We wanted to create , for collectors of glasses, some itineraries to the discovery of these places could be a new way to observe an unusual Venice .
To start devote a few lines to the history of Venice that will be useful to introduce the topic .
Access to the beautiful city of Venice , over the centuries, has changed with the modernization of transport.
Venice was founded as a city of water and it is inevitable that the oldest means of transport has been exclusively the boat and the gateway to the most important tasks the Adriatic Sea. Hence the need to present to the world in the most elegant and the oldest port city , facing directly to the sea, for over a millennium was inevitably the basin of San Marco with the splendid Palazzo Ducale and the majestic Piazza .
At the end of the first half of 800, falling from about fifty years, the Republic of Venice and oppressed by the government of the Habsburg Empire , Venice opens to the mainland on the opposite side of the basin , with a railway bridge . The train is now supplanting horses and carriages, and connect quickly most of Italy .
The railway line with its arrival station will be located on land belonging to the church from 1204 in which rested the remains of a saint much venerated for the protection of views , especially from the workers involved to compensate and treat visual defects , Santa Lucia.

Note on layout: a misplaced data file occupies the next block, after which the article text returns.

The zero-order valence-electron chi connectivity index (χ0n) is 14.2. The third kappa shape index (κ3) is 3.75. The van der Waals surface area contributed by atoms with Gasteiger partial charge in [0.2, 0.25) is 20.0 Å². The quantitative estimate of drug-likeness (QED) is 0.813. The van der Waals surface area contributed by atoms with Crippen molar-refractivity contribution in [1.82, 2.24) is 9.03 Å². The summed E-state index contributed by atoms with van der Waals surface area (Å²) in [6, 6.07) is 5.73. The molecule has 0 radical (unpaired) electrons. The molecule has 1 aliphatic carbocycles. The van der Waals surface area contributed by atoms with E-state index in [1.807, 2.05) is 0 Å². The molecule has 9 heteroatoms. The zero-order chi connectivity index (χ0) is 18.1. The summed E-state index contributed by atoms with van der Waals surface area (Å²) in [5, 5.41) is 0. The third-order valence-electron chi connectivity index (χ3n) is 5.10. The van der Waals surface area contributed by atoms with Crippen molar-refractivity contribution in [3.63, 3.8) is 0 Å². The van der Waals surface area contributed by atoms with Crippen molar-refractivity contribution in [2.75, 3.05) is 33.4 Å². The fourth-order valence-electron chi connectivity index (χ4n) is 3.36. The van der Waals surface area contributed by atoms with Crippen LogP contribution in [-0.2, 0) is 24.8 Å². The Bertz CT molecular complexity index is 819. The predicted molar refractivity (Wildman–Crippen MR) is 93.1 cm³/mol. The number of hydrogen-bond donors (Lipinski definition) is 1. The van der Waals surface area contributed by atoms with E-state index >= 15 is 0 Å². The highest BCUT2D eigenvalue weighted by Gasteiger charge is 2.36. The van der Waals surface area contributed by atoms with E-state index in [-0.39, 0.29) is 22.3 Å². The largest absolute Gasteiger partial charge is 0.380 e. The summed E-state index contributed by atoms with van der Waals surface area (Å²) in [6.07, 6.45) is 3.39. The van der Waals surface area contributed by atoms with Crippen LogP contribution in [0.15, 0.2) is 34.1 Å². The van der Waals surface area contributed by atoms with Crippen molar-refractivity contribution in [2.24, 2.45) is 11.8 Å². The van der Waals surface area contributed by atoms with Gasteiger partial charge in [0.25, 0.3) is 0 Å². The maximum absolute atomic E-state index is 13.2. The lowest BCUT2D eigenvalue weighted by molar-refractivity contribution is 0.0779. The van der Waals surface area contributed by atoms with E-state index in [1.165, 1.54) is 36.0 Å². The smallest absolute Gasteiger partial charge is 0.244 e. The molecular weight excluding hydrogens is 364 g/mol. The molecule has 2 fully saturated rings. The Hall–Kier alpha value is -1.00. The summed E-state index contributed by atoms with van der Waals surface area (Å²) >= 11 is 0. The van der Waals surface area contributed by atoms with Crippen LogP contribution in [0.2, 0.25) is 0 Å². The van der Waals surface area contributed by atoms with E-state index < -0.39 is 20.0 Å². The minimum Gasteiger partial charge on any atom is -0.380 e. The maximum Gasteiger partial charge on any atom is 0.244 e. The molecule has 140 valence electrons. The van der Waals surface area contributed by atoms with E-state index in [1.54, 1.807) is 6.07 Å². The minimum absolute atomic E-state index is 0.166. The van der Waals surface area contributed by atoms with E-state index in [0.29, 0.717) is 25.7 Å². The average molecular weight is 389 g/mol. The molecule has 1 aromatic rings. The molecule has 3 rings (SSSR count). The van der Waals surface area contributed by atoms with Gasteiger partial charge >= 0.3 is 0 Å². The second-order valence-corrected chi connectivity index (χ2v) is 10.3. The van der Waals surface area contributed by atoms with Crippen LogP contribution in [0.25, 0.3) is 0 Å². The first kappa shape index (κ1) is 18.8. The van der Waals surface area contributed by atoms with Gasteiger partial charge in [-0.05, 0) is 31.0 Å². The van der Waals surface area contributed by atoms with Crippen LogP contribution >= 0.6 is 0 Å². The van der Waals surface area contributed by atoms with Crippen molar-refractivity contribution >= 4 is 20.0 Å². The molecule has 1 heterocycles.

For eighty-seven years the station of Saint Lucia will be the only gateway to the city for those arriving from the hinterland but the technology is advancing, and in 1931 the railway bridge will be accompanied by Eng. Mozzi an automobile bridge that was opened by Benito Mussolini in 1933 , will assume the name of Ponte Littorio . It will be renamed with the victory over Nazism “Freedom Bridge”. The whole arrival area, modern transport terminal, which is located between the railway and the modern commercial maritime area, will be redesigned and called Piazzale Roma.
Today, 2010, the new People Mover connects train suspended in a very short time the island of the socket ( large multi storey car park for those arriving in Venice ) with Piazzale Roma , which will soon be terminal dedicated exclusively to public transport and the fourth bridge over the Grand Canal, which opened in 2008, designed by the architect. Calatrava, has accelerated the speed of access from Piazzale Roma to the Railway.
This premise is necessary to explain why I decided to start our walks from the modern to the city. Nothing prevents, however, the tourist from travelling along these routes the way he prefers, also related to the days of stay in our beautiful city.
So, let’s now start our interesting journey to see “this” Venice (simply click on the link under the map below to enjoy the three different routes).